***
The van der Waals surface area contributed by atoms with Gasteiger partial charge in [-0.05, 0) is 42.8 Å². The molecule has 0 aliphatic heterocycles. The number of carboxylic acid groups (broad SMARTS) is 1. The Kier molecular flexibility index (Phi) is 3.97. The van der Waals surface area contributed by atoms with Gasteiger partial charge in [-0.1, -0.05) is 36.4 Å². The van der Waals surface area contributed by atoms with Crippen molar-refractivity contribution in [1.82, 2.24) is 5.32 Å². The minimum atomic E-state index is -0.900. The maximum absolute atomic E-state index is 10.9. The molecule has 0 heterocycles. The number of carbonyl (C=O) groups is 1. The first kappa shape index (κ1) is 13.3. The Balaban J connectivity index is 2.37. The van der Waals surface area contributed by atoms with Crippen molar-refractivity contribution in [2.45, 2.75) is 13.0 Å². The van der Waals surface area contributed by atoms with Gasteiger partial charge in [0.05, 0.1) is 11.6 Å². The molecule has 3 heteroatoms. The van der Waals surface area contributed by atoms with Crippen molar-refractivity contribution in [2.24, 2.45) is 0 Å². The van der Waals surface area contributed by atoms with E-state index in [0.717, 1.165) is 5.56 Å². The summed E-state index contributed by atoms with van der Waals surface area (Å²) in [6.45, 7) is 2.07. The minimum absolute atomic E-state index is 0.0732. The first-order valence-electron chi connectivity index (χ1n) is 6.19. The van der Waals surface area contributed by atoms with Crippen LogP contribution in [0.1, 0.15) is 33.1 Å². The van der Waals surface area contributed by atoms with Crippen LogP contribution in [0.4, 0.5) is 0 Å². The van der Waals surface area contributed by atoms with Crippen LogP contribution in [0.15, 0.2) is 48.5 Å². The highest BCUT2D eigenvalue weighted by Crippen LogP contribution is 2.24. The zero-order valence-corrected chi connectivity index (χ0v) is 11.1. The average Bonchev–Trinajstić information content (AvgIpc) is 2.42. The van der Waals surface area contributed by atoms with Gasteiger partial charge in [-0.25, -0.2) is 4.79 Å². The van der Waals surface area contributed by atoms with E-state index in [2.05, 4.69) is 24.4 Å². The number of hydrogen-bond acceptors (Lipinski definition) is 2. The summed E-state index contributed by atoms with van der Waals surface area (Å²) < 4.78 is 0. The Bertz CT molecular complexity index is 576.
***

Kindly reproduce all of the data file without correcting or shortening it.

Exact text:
The van der Waals surface area contributed by atoms with Gasteiger partial charge in [-0.05, 0) is 42.8 Å². The molecule has 0 aliphatic heterocycles. The number of carboxylic acid groups (broad SMARTS) is 1. The Kier molecular flexibility index (Phi) is 3.97. The van der Waals surface area contributed by atoms with Gasteiger partial charge in [-0.1, -0.05) is 36.4 Å². The van der Waals surface area contributed by atoms with Crippen molar-refractivity contribution in [1.82, 2.24) is 5.32 Å². The minimum atomic E-state index is -0.900. The maximum absolute atomic E-state index is 10.9. The molecule has 0 heterocycles. The number of carbonyl (C=O) groups is 1. The first kappa shape index (κ1) is 13.3. The Balaban J connectivity index is 2.37. The van der Waals surface area contributed by atoms with Crippen molar-refractivity contribution in [2.45, 2.75) is 13.0 Å². The van der Waals surface area contributed by atoms with Gasteiger partial charge in [0.05, 0.1) is 11.6 Å². The molecule has 3 heteroatoms. The van der Waals surface area contributed by atoms with Crippen molar-refractivity contribution in [2.24, 2.45) is 0 Å². The van der Waals surface area contributed by atoms with E-state index in [0.717, 1.165) is 5.56 Å². The summed E-state index contributed by atoms with van der Waals surface area (Å²) in [6.45, 7) is 2.07. The minimum absolute atomic E-state index is 0.0732. The first-order valence-electron chi connectivity index (χ1n) is 6.19. The van der Waals surface area contributed by atoms with Crippen LogP contribution in [0.1, 0.15) is 33.1 Å². The van der Waals surface area contributed by atoms with Crippen LogP contribution in [0.4, 0.5) is 0 Å². The van der Waals surface area contributed by atoms with Crippen LogP contribution in [0.15, 0.2) is 48.5 Å². The highest BCUT2D eigenvalue weighted by Crippen LogP contribution is 2.24. The zero-order valence-corrected chi connectivity index (χ0v) is 11.1. The average Bonchev–Trinajstić information content (AvgIpc) is 2.42. The van der Waals surface area contributed by atoms with Gasteiger partial charge in [-0.25, -0.2) is 4.79 Å². The van der Waals surface area contributed by atoms with E-state index in [2.05, 4.69) is 24.4 Å². The number of hydrogen-bond acceptors (Lipinski definition) is 2. The summed E-state index contributed by atoms with van der Waals surface area (Å²) < 4.78 is 0. The Bertz CT molecular complexity index is 576.